Danish Dynamite, the Laudrup brothers and Peter Schmeichel come to mind when I think about Denmark.
U.S President Barack Obama once said Denmark “punched above its weight”—and that’s applicable to their achievements in football.
Denmark consistently produces technically sound footballers even though they only have 5.5 million people—Viktor Fischer is one to watch out for.
Meanwhile, China has 1.3 billion people and they don’t even have a decent starter at a top European club.
Here are seven things you need to know about Denmark at Euro 2012.
Denmark will face the Netherlands, Portugal and Germany in the group of death.
It’s a daunting task on paper but when you think about it, the Danes could qualify by drawing against the Netherlands, beating Portugal and losing to Germany.
I wasn’t impressed with Portugal and whilst they beat the Danes 3-1, please remember that Daniel Jensen started ahead of Christian Eriksen in that game.
In the reverse fixture, Eriksen inspired Denmark to a 2-1 win.
Two decades ago during Euro ’92, the Danes ousted defending champions Netherlands and triumphed over reigning world champions Germany.
If you know your football history, the Danes blitzed through the 1986 FIFA World Cup group of death.
Lesson learned: don’t rule out Denmark.
Morten Olsen was always going to be a manager because he saw it all as a libero for Sepp Piontek.
Olsen has been the Danish international manager since 2000, and it’s admirable that the DBU see the long-term picture.
Olsen used to be a big proponent of the 4-3-3 but the 4-2-3-1 has become his main M.O. in recent times.
Daniel Agger has missed 123 days of football due to a knee injury and two rib injuries in the past year.
When fit, he is a world-class centre-back.
Even though his season has been interrupted by injury, he has still managed to accumulate 50 interceptions for Liverpool.
Euro 2012 could be to Christian Eriksen what Euro ’92 was to Brian Laudrup.
Brian finally outshone Michael, even if it was by default because Michael’s international career was in-limbo.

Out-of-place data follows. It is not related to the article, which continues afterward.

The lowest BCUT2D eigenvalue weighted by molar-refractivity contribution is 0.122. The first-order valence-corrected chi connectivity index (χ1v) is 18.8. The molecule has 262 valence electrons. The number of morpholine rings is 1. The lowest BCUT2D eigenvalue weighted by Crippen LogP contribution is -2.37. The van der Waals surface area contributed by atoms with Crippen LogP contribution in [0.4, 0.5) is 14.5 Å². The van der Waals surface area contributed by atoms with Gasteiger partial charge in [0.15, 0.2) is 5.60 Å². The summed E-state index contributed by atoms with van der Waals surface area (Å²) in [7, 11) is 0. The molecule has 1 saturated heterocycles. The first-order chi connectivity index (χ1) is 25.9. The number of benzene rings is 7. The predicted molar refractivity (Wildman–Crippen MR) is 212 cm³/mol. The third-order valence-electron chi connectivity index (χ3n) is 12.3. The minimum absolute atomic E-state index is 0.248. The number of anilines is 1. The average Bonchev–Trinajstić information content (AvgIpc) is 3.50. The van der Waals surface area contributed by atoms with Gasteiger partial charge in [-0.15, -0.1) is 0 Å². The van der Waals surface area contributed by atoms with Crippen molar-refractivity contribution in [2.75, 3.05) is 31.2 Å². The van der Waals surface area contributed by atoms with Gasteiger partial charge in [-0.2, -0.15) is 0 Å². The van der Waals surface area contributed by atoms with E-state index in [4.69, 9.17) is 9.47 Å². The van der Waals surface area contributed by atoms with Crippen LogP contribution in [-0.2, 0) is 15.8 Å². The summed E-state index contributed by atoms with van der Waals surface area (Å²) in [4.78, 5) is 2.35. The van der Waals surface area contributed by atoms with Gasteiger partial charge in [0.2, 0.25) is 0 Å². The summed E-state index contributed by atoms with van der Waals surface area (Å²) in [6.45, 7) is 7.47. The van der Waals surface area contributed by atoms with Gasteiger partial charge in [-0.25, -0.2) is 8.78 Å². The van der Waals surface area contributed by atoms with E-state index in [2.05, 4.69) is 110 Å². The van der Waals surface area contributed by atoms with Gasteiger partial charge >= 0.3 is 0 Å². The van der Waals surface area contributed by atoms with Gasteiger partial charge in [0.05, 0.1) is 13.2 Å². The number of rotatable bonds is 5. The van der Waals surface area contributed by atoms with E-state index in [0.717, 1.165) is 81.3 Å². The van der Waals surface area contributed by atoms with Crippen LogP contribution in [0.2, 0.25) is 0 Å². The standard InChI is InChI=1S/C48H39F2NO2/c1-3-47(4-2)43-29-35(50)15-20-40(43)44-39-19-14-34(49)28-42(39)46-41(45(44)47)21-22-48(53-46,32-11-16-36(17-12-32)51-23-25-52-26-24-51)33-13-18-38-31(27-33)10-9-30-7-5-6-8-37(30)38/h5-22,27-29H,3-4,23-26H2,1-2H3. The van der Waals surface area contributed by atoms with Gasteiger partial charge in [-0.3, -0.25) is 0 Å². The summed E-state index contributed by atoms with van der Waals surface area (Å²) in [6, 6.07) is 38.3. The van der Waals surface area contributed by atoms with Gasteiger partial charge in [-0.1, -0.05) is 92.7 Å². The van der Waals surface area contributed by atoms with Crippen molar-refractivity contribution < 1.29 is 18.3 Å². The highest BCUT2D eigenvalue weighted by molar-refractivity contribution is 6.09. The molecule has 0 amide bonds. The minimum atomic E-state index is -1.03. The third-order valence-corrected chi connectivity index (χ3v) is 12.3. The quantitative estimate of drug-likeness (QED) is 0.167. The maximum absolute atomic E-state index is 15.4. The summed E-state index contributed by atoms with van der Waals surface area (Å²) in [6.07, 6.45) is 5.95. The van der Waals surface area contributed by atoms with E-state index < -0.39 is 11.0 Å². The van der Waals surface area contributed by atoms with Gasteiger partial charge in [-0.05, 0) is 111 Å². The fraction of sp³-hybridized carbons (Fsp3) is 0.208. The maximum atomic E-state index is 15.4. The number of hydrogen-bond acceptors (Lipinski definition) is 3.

Eriksen isn’t burdened with the expectation of outperforming a world-class older brother but he needs to live up to the hype as a future superstar.
This season, he has a 0.70 goals scored/created per game average, compared to Mario Balotelli’s 0.58.
To think two years ago, Eriksen looked like Bambi on ice against Juventus.
Nicklas Bendtner’s poor attitude is part of the reason why he has regressed in his last two seasons.
Håvard Nordtveit’s frank assessment of his former teammate Bendtner confirmed what everyone suspected of the Dane:
You could not say much to him (about his game) because it doesn’t take much for him not to like you. He has his own way of doing things, but he could have made more of an effort in training when he was at Arsenal.
Reading between the lines, Arsène Wenger chastised Bendtner once too often.
In his heyday, Dennis Rommedahl was Denmark’s answer to David Odonkor.
When Olympiakos released Rommedahl, I had written his career off but he was a pleasant surprise during the Euro qualifiers.
His three goals and four assists meant he was Morten Olsen’s most productive player during the qualifying campaign.
Thomas Sørensen: Replaced an out-of-form Asmir Begović but failed to cement a permanent gig after looking just as shaky. Sørensen’s best moment this season was saving Massimo Luongo’s penalty.
Lars Jacobsen: Serviceable right-back. I’ve never rated him but I didn’t think Giourkas Seitaridis was anything special—who certainly proved me wrong at Euro 2004.
Simon Kjær: You can throw in Thomas Vermaelen and Sergio Ramos but there’s no doubt in my mind that Kjær is the worst-performing centre-back playing at a high-profiled club this season.
Daniel Agger: If he isn’t fit, Andreas Bjelland could start.
Simon Poulsen: He’s the safe pick because he plays regular football for AZ. Starting Nicolai Boilesen would be a bold choice. Michael Silberbauer is another viable option but it’s so clear that he doesn’t play left-back.
Dennis Rommedahl: Will need to consistently produce incisive passes.
William Kvist: Mr. Reliable and so underrated. He’s one of the best tacklers in world football yet the large majority of people outside Denmark and Germany don't know his name.
Christian Poulsen: He does a job in midfield and knows his role inside-out. Niki Zimling is also in contention to start.
Michael Krohn-Dehli: He’s an okay player but nothing worthy of note.
Christian Eriksen: World-class potential and a joy to watch.
Nicklas Bendtner: Euro 2012 could be the platform for him to prove the critics wrong.